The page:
Color and Culture Practice and Meaning from Antiquity to Abstraction

John Gage

A groundbreaking, award-winning analysis of color in Western culture, from the ancient Greeks to the late-twentieth century by one of the most foremost authors on the subject.

What does the language of color tell us? Where does one color begin and another end? Is it a radiant visual stimulus, an intangible function of light, or a material substance to be molded and arrayed? Color is fundamental to art, yet so diverse that it has hardly ever been studied in a comprehensive way. Art historian John Gage considers every conceivable aspect of the subject in this groundbreaking analysis of color in Western culture, from the ancient Greeks to the late twentieth century.

Gage describes the first theories of color, articulated by Greek philosophers, and subsequent attempts by the Romans and their Renaissance disciples to organize it systematically or endow it with symbolic power. He unfolds its religious significance and its use in heraldry, as well as how Renaissance artists approached color with the help of alchemists. He explores the analysis of the spectrum undertaken by Isaac Newton and continued in the nineteenth century by artists such as Georges Seurat, traces the influence of Johann Wolfgang von Goethe's color theory, and considers the extraordinary theories and practices that attempted to unite color and music or make color into an entirely abstract language of its own.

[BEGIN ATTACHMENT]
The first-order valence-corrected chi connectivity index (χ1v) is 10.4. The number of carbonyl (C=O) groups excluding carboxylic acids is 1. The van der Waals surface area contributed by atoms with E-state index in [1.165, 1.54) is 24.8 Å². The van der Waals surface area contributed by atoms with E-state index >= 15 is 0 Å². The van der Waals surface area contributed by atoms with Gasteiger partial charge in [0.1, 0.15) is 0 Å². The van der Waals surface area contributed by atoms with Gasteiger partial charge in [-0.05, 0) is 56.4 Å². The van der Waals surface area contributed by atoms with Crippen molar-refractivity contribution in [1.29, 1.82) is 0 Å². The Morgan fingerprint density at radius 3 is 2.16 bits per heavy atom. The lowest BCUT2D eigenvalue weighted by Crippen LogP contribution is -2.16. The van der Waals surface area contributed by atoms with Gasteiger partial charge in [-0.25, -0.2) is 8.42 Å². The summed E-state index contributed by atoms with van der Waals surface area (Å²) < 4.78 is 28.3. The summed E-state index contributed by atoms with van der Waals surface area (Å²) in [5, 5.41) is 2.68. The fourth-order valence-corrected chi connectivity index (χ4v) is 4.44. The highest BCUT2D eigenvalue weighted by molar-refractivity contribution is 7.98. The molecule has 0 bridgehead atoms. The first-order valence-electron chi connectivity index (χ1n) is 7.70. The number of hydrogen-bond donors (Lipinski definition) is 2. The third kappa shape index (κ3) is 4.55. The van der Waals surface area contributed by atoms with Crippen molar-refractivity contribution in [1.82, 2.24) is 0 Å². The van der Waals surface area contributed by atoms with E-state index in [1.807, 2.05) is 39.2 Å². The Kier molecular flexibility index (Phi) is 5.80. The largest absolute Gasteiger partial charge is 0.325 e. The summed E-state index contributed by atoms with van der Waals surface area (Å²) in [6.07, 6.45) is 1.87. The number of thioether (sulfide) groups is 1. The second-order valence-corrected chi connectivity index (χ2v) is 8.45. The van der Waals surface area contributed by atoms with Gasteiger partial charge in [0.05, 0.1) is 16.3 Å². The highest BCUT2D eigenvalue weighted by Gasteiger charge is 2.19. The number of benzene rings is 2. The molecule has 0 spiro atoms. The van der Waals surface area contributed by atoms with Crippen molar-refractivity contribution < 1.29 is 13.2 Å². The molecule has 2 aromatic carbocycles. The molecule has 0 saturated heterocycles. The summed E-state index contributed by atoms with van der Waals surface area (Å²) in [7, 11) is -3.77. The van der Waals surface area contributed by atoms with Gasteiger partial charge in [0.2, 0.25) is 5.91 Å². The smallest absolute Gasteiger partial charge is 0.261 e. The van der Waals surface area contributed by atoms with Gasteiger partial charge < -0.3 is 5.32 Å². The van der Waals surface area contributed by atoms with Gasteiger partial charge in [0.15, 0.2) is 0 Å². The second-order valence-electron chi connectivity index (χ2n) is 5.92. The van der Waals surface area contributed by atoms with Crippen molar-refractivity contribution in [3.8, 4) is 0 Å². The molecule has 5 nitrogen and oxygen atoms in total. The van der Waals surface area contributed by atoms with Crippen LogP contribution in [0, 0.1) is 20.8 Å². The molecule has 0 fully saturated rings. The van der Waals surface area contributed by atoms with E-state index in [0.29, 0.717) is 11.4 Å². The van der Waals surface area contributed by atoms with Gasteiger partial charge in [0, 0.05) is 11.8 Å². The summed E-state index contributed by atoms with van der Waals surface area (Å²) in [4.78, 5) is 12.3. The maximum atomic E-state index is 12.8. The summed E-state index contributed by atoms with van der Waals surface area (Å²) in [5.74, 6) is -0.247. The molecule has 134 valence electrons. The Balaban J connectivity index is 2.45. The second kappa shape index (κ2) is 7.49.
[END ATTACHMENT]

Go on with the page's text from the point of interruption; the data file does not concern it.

A seminal undertaking to suggest answers to many perennial questions about the role of color in Western art and thought, Color and Culture throws fresh light on the hidden meanings of many familiar masterpieces.


John Gage


John Gage was an acknowledged international authority on the history of art and color, and wrote many books on the subject, including Color and Meaning: Art, Science, and Symbolism and Color in Art. He was head of the department of history of art at Cambridge University from 1992 to 1995.